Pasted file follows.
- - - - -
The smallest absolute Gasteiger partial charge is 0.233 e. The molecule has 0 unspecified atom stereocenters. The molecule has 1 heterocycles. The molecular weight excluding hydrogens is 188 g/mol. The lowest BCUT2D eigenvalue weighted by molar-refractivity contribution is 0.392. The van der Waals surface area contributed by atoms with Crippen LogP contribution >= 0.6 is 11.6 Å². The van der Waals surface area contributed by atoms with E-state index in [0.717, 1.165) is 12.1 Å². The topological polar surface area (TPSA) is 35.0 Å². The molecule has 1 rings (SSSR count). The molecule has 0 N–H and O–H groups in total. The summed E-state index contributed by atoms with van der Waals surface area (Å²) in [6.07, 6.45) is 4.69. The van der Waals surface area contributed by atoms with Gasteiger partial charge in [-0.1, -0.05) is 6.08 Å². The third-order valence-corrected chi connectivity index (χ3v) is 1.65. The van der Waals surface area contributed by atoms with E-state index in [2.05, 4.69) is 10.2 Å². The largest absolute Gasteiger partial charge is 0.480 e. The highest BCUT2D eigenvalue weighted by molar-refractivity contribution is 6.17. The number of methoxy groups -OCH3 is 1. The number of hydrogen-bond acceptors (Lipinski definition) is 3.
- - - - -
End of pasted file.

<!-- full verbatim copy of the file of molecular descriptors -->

The smallest absolute Gasteiger partial charge is 0.233 e. The molecule has 0 unspecified atom stereocenters. The molecule has 1 heterocycles. The molecular weight excluding hydrogens is 188 g/mol. The lowest BCUT2D eigenvalue weighted by molar-refractivity contribution is 0.392. The van der Waals surface area contributed by atoms with Crippen LogP contribution >= 0.6 is 11.6 Å². The van der Waals surface area contributed by atoms with E-state index in [0.717, 1.165) is 12.1 Å². The topological polar surface area (TPSA) is 35.0 Å². The molecule has 1 rings (SSSR count). The molecule has 0 N–H and O–H groups in total. The summed E-state index contributed by atoms with van der Waals surface area (Å²) in [6.07, 6.45) is 4.69. The van der Waals surface area contributed by atoms with Gasteiger partial charge in [-0.1, -0.05) is 6.08 Å². The third-order valence-corrected chi connectivity index (χ3v) is 1.65. The van der Waals surface area contributed by atoms with E-state index in [2.05, 4.69) is 10.2 Å². The largest absolute Gasteiger partial charge is 0.480 e. The highest BCUT2D eigenvalue weighted by molar-refractivity contribution is 6.17. The number of methoxy groups -OCH3 is 1. The number of hydrogen-bond acceptors (Lipinski definition) is 3.